Joint Committee on Statutory Instruments Thirty-Second Report


Memorandum by the Department of Health


1. The Committee asked for an explanation of the reasons for the increases in fees specified in the provisions substituted by regulations 4 to 6. We have been supplied with the following explanation by the General Medical Council. The GMC is an independent statutory body established under the Medical Acts, the most recent of these being the Medical Act 1983.

2. In May 1999, the General Medical Council agreed the first increase in registration fees since May 1991. The Council noted that, in the eight years since the last fee increase, our annual operating expenditure had increased from £8.7M to £20.5M.

3. The increase in operating expenditure was primarily caused by the rapid increase in our Fitness to Practise activity, including the introduction of new powers granted by the Medical (Professional Performance) Act 1995 and codified in the Statutory Instrument entitled General Medical Council (Professional Performance) Rules 1997. The Council noted that Professional Conduct Committee days had increased by 140 between 1991 and 1998, Preliminary Proceedings Committee days increased by 167% and the number of new Health Committee cases had increased by 101%. Despite this growth, the GMC had succeeded in containing costs but in 1998 it had operated at a deficit for the first time since 1991, and was budgeting for a deficit in 1999.

4. In setting the new fees, from 1 January 2000, the Council took the opportunity to simplify and rationalise the fees structure. Rather than 26 different fees, the Council agreed a fee of £130 for all initial applications, renewals, extensions and restorations, with the exception of applications for provisional registration, which was set at £80.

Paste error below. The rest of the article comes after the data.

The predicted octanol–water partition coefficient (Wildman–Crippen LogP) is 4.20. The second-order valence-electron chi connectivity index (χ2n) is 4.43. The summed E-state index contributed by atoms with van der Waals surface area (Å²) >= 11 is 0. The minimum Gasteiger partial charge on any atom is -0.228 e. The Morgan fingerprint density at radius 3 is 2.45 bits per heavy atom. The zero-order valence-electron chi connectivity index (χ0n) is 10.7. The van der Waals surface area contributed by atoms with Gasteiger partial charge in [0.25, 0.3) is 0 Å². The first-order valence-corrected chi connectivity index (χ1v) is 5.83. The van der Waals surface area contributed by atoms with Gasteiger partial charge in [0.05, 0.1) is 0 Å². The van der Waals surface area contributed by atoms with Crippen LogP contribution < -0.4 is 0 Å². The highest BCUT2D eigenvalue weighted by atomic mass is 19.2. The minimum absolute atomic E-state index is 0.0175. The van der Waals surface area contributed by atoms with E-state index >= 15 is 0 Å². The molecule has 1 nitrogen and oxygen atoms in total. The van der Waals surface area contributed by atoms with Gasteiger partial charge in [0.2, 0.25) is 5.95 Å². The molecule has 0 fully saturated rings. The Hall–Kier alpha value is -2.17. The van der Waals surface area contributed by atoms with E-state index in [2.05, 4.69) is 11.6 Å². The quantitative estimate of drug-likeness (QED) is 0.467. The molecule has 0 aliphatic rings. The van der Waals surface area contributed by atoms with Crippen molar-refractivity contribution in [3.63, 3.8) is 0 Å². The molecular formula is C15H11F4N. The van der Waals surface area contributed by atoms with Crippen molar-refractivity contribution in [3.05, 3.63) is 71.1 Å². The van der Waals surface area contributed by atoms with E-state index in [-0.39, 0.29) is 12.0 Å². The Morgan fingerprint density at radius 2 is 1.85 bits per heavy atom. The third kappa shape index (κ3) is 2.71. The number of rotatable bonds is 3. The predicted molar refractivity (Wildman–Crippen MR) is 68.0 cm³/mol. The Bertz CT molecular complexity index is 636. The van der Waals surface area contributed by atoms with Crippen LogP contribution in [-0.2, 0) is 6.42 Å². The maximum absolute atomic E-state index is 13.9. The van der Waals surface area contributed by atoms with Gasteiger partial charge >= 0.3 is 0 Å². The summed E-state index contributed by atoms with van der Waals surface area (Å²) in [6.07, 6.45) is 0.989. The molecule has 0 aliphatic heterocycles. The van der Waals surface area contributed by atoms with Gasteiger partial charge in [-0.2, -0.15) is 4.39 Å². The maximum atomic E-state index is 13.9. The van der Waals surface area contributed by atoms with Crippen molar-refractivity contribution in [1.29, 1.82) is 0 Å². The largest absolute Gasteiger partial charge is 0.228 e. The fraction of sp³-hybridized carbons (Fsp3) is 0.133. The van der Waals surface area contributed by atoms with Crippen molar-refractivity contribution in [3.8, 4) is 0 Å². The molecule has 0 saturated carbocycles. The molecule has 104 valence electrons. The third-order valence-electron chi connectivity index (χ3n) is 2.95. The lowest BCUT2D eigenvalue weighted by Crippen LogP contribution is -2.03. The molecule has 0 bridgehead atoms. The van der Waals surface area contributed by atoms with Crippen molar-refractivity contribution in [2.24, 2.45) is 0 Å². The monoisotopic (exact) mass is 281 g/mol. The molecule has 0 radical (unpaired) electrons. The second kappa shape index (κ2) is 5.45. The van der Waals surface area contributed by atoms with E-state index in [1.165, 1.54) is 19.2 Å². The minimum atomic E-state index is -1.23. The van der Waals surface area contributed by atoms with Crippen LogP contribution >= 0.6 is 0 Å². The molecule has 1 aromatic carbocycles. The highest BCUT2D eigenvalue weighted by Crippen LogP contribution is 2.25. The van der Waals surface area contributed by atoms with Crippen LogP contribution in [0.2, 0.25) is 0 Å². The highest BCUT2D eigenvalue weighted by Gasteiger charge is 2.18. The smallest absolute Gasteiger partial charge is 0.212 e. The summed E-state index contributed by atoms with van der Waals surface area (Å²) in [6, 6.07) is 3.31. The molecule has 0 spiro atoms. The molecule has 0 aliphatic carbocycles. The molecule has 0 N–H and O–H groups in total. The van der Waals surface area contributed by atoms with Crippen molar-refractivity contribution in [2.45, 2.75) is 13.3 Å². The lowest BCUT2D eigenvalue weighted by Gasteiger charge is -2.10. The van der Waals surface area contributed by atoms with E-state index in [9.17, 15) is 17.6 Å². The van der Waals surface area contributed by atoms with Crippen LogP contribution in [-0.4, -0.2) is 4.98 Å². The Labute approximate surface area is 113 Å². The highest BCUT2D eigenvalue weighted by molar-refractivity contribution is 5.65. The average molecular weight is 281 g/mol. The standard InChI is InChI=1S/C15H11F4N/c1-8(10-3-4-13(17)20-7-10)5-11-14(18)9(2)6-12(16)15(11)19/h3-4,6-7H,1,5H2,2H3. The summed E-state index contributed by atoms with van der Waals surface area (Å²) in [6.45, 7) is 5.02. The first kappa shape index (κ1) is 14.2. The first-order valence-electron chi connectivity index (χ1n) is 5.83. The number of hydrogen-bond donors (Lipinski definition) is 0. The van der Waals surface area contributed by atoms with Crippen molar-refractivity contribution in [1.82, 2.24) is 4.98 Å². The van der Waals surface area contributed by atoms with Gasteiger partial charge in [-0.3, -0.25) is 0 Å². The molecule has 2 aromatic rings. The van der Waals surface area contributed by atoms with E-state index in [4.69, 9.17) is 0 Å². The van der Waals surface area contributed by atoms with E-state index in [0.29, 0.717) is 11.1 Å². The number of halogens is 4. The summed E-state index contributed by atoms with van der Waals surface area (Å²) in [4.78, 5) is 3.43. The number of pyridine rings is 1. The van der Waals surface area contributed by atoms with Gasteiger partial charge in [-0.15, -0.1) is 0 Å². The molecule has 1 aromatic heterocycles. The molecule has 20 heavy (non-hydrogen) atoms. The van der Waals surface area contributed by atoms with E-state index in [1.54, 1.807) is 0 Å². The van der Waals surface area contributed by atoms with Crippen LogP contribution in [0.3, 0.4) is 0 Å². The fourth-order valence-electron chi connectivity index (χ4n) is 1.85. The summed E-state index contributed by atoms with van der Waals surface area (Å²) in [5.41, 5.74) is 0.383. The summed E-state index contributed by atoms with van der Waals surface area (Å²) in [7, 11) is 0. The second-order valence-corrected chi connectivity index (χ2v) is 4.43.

5. Although most doctors paid more from 1 January 2000, some fees decreased. For example, some overseas qualified doctors had paid up to £350 for a renewal of limited registration.

6. The revised fees structure was intended to restore the Council's budget to a small surplus. In the event, Fitness to Practise activity has continued to accelerate. Professional Performance cases are up by 600% since 1999, and three Professional Conduct Committee panels will each sit for 50 weeks, compared to one panel sitting for 20 weeks in 1997. The financial effect of this rapid growth, is a budgeted deficit of £2.2M in 2000, rather than the small surplus predicted. The increase in fees from 1 January 2001 is intended to eliminate the deficit and provide the additional resources required to meet the increases in public demand for our services.

7. From 1 January 2001, the fee for all initial applications, renewals, extensions and restorations, with the exception of applications for provisional registration, will £175. The fee for provisional registration will be £100.

8. The Council has agreed to review fees annually in May.

16 November 2000

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